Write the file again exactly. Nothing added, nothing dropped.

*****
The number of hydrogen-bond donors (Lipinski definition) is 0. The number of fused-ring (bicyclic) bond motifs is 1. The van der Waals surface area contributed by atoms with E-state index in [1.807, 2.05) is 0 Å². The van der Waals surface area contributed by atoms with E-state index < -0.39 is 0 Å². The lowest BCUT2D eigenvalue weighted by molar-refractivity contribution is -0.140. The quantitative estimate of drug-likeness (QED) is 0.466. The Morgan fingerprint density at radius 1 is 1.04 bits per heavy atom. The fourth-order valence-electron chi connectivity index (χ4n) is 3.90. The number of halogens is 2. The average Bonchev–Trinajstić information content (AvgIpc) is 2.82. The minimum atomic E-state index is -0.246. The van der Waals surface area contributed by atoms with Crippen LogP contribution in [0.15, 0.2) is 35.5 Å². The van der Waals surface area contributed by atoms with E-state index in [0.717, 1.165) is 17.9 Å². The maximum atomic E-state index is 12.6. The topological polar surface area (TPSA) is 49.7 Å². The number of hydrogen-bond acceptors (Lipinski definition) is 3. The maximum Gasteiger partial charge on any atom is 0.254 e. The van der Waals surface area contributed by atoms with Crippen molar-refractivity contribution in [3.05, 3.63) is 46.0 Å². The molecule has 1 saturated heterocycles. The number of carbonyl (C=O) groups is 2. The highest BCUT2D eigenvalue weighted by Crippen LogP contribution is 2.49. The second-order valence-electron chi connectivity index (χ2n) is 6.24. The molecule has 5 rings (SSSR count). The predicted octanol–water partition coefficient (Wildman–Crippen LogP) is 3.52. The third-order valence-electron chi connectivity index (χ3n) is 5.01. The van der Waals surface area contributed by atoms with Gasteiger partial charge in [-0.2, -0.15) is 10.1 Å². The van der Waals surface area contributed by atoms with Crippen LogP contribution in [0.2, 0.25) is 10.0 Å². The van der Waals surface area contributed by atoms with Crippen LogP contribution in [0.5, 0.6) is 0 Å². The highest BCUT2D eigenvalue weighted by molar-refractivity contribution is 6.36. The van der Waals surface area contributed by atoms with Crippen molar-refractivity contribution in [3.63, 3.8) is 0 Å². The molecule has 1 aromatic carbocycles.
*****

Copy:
The number of hydrogen-bond donors (Lipinski definition) is 0. The number of fused-ring (bicyclic) bond motifs is 1. The van der Waals surface area contributed by atoms with E-state index in [1.807, 2.05) is 0 Å². The van der Waals surface area contributed by atoms with E-state index < -0.39 is 0 Å². The lowest BCUT2D eigenvalue weighted by molar-refractivity contribution is -0.140. The quantitative estimate of drug-likeness (QED) is 0.466. The Morgan fingerprint density at radius 1 is 1.04 bits per heavy atom. The fourth-order valence-electron chi connectivity index (χ4n) is 3.90. The number of halogens is 2. The average Bonchev–Trinajstić information content (AvgIpc) is 2.82. The minimum atomic E-state index is -0.246. The van der Waals surface area contributed by atoms with Crippen LogP contribution in [0.15, 0.2) is 35.5 Å². The van der Waals surface area contributed by atoms with E-state index in [0.717, 1.165) is 17.9 Å². The maximum atomic E-state index is 12.6. The topological polar surface area (TPSA) is 49.7 Å². The number of hydrogen-bond acceptors (Lipinski definition) is 3. The maximum Gasteiger partial charge on any atom is 0.254 e. The van der Waals surface area contributed by atoms with Crippen molar-refractivity contribution in [3.05, 3.63) is 46.0 Å². The molecule has 1 saturated heterocycles. The number of carbonyl (C=O) groups is 2. The highest BCUT2D eigenvalue weighted by Crippen LogP contribution is 2.49. The second-order valence-electron chi connectivity index (χ2n) is 6.24. The molecule has 5 rings (SSSR count). The predicted octanol–water partition coefficient (Wildman–Crippen LogP) is 3.52. The third-order valence-electron chi connectivity index (χ3n) is 5.01. The van der Waals surface area contributed by atoms with Gasteiger partial charge in [-0.2, -0.15) is 10.1 Å². The van der Waals surface area contributed by atoms with Crippen LogP contribution in [0.2, 0.25) is 10.0 Å². The van der Waals surface area contributed by atoms with Crippen LogP contribution in [0.5, 0.6) is 0 Å². The highest BCUT2D eigenvalue weighted by molar-refractivity contribution is 6.36. The van der Waals surface area contributed by atoms with Crippen molar-refractivity contribution in [3.63, 3.8) is 0 Å². The molecule has 1 aromatic carbocycles.